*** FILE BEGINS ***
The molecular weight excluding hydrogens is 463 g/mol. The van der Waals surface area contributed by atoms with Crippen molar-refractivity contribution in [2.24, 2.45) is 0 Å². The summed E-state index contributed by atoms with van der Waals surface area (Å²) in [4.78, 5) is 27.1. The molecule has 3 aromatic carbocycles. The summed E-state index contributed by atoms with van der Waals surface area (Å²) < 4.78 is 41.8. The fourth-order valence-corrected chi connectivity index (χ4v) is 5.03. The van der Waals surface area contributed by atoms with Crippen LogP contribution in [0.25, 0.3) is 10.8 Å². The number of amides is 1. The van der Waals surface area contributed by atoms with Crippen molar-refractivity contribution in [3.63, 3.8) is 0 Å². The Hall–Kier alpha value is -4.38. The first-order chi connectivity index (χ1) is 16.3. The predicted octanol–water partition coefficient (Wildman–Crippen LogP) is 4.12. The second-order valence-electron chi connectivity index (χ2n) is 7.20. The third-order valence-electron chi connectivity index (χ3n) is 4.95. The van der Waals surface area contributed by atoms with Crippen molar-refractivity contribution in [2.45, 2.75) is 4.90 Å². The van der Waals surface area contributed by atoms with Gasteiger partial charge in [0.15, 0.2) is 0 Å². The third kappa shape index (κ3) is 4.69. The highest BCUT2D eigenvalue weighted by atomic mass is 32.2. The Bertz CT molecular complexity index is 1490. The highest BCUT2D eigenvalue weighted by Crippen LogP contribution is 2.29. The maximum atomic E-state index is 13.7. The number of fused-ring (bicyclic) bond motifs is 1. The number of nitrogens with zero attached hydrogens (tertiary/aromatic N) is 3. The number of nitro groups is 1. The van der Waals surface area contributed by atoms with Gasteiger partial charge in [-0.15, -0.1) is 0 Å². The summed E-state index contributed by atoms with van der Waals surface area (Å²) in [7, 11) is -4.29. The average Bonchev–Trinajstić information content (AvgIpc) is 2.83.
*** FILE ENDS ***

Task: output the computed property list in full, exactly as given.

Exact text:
The molecular weight excluding hydrogens is 463 g/mol. The van der Waals surface area contributed by atoms with Crippen molar-refractivity contribution in [2.24, 2.45) is 0 Å². The summed E-state index contributed by atoms with van der Waals surface area (Å²) in [4.78, 5) is 27.1. The molecule has 3 aromatic carbocycles. The summed E-state index contributed by atoms with van der Waals surface area (Å²) < 4.78 is 41.8. The fourth-order valence-corrected chi connectivity index (χ4v) is 5.03. The van der Waals surface area contributed by atoms with Crippen LogP contribution in [0.25, 0.3) is 10.8 Å². The number of amides is 1. The van der Waals surface area contributed by atoms with Crippen molar-refractivity contribution in [3.63, 3.8) is 0 Å². The Hall–Kier alpha value is -4.38. The first-order chi connectivity index (χ1) is 16.3. The predicted octanol–water partition coefficient (Wildman–Crippen LogP) is 4.12. The second-order valence-electron chi connectivity index (χ2n) is 7.20. The third-order valence-electron chi connectivity index (χ3n) is 4.95. The van der Waals surface area contributed by atoms with Crippen molar-refractivity contribution in [2.45, 2.75) is 4.90 Å². The van der Waals surface area contributed by atoms with Gasteiger partial charge in [0.15, 0.2) is 0 Å². The third kappa shape index (κ3) is 4.69. The highest BCUT2D eigenvalue weighted by atomic mass is 32.2. The Bertz CT molecular complexity index is 1490. The highest BCUT2D eigenvalue weighted by Crippen LogP contribution is 2.29. The maximum atomic E-state index is 13.7. The number of fused-ring (bicyclic) bond motifs is 1. The number of nitrogens with zero attached hydrogens (tertiary/aromatic N) is 3. The number of nitro groups is 1. The van der Waals surface area contributed by atoms with Gasteiger partial charge in [-0.15, -0.1) is 0 Å². The summed E-state index contributed by atoms with van der Waals surface area (Å²) in [7, 11) is -4.29. The average Bonchev–Trinajstić information content (AvgIpc) is 2.83.